Although an order adjudicating defendant guilty of grand larceny as a juvenile did not have a check mark by a box indicating he had received his rights, the order nevertheless was adequate to show his prior conviction of a felony, and the Court of Appeals affirms his conviction for possession of a firearm as a convicted felon.
Our decision today is governed by our prior decisions in Samuels v. Commonwealth, 27 Va. App. 119 (1998), Harris v. Commonwealth, 26 Va. App. 94 (1998) and James v. Commonwealth, 18 Va. App. 746 (1994).
In addition to the presumption of regularity that attends a prior conviction that is collaterally attacked in a subsequent proceeding, Va. Code § 19.2-307, which dictates the contents of a judgment order in Virginia, was promulgated after Boykin and provides only that the “order shall set forth the plea, the verdict or findings and the adjudication and sentence, whether or not the case was tried by jury, and if not, whether the consent of the accused was concurred in by the court and the attorney for the Commonwealth.” This code section does not mandate that the Boykin colloquy be a part of the order. Therefore, in light of the presumption of regularity, the absence of a mark on the order indicating that this colloquy had been given when there is no requirement that this information be on the order is not sufficient by itself to show that the prior plea had not been knowingly and voluntarily made.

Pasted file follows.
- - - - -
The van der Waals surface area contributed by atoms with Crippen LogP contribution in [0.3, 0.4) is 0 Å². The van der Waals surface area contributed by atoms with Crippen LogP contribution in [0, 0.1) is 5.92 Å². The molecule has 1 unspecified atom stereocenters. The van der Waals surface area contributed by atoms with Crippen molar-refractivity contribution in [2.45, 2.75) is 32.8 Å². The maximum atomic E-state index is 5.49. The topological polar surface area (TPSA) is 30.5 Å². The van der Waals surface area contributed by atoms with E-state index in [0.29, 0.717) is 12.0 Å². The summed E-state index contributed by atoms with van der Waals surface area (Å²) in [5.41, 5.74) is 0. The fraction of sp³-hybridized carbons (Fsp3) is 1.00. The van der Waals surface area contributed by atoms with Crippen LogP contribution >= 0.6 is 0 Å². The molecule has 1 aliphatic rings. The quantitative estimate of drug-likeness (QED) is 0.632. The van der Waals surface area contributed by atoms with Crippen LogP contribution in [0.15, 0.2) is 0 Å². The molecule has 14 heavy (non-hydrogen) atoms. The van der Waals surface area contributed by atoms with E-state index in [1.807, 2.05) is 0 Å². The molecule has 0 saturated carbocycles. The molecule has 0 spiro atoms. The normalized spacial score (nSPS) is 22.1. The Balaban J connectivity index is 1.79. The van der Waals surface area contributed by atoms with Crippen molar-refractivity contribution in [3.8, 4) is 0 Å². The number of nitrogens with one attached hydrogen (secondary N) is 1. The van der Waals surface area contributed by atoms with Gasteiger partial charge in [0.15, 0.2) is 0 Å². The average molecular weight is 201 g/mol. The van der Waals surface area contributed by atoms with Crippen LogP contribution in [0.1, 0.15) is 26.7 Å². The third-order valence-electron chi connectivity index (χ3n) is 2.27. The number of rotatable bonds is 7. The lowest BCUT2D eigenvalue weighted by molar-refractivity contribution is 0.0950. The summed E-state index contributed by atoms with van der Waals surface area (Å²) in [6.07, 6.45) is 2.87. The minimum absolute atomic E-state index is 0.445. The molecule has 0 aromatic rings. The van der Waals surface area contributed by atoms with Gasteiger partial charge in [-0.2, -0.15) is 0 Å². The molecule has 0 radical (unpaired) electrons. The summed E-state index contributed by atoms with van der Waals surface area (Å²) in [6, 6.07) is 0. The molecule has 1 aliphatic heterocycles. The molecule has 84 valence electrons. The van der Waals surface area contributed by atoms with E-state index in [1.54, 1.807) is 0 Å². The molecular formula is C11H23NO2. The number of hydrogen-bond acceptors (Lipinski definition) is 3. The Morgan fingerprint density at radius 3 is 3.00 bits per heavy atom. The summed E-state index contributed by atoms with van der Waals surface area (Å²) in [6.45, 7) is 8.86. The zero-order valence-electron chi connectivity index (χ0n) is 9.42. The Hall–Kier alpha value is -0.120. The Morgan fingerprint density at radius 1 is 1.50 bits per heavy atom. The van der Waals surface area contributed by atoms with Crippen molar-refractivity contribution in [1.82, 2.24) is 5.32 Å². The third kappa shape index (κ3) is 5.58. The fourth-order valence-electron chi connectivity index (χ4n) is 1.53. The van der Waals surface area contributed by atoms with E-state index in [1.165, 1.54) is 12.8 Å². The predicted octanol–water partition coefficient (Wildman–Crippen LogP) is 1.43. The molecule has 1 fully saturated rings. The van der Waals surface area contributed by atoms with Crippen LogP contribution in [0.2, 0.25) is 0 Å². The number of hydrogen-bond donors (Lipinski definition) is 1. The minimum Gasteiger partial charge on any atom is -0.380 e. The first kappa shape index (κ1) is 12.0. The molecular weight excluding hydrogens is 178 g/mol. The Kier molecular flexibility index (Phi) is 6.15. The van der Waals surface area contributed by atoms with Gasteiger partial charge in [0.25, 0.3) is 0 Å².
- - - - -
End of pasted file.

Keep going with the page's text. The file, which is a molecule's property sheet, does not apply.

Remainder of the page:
We find no support in the law for defendant’s contention that the absence of a mark indicating that he had knowingly and voluntarily waived his rights is credible evidence of a constitutional infirmity in the judgment.
Isaac v. Commonwealth (Powell, J.) No. 1635-09-2, Nov. 2, 2010; Richmond Cir.Ct. (Cavedo) Catherine French, Sup. APD; Craig W. Stallard, AAG. VLW 010-7-409(UP), 5 pp.